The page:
Skip to main content

Harbor Freight’s Secret Weapon is Deception

Harbor Freight has a secret weapon to take over the world of tool retail sales. Here’s how you can make it work for you.


Why are traditional brick and mortar stores going out of business and yet Harbor Freight is constantly increasing its number of stores across the U.S.? That’s the big question (and explanation) in a recent DIY with Dave YouTube channel episode where the host reveals the genius behind Harbor Freight’s secret weapon.

Harbor Freight Growth

The number of Harbor Freight stores has grown from a single store in 1980 to over 1,400 by 2023. However, the significance of this is not just its physical growth, and its growth in popularity, but that it is growing during a period when so many other businesses like Sears, JC Penny, Best Buy, etc., have bit the proverbial dust.

In fact, Harbor Freight is raising actual dust as new stores are cropping up everywhere and notably in smaller cities with populations under 20,000. And there’s no sign of it slowing down.

There’s a Secret to Their Success

Part of the secret to their success is that of a tiered pricing model. In short, it is providing customers with options when it comes to pricing and meeting their needs. Think of it is a way of having something for everyone regardless of their lifestyle and budget by offering a range (or variation if you will) of similar items that are categorized for the consumer as “good”, “better”, and “best” that are sold with respectively higher price tags.

As the host of the YouTube channel aptly makes an example of, consider what airlines are doing with offering “First” class, “Business” class, and “Economy (cattle car)” class. If getting from point A to point B is all that really matters for a customer’s travel needs and budget, then “Economy” is the way to go. However, if customer’s needs for comfort and avoiding a leper colony level of travel are more pressing than cost, then “first” or “business’ class takes precedence.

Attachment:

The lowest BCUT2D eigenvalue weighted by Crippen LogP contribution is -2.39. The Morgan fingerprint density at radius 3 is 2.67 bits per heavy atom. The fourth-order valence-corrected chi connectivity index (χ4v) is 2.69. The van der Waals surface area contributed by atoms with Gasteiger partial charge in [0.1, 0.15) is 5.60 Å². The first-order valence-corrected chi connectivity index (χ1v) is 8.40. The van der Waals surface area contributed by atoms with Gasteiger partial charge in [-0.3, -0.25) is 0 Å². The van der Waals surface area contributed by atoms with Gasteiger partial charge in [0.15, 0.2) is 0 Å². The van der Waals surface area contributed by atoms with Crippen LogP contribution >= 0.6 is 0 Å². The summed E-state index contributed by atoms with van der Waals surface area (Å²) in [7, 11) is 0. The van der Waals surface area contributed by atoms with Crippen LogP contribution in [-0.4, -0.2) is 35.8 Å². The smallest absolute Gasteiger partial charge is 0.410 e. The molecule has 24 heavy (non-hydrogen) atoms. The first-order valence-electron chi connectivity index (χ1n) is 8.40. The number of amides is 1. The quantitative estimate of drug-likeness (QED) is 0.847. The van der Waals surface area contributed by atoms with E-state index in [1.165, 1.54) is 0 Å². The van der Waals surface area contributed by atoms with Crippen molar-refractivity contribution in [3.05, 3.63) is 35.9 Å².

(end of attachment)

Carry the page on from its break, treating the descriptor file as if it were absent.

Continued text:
Going Beyond the Secret

However, other stores know about this “secret” and rightly use it. But what makes Harbor Freight even better at it is their secret to their secret, and that is what the video from the DIY Dave YouTube channel is about.

That said, follow along with Dave to learn the intricacies of the secret behind the secret and discover how this is actually affecting your shopping decisions every time you buy a tool or hardware item at Harbor Freight.

A Final Thought About Harbor Freight’s “Secret”

Personally, as a consumer who shops at Harbor Freight, I do not have a problem with their strategy and sales tactics. Yes, the deception of different brands not really being different brands is a little disconcerting. As the host stated in the video:

These brand names themselves are a complete façade. They are all made by Harbor Freight: There is no ‘Hercules” tool company; There’s no ‘Warrior’ tool company; There’s no “Bauer’ tool company; Those are all Harbor Freight brands,” which the host says is used to essentially manipulate customer buying decision process of which tool to choose.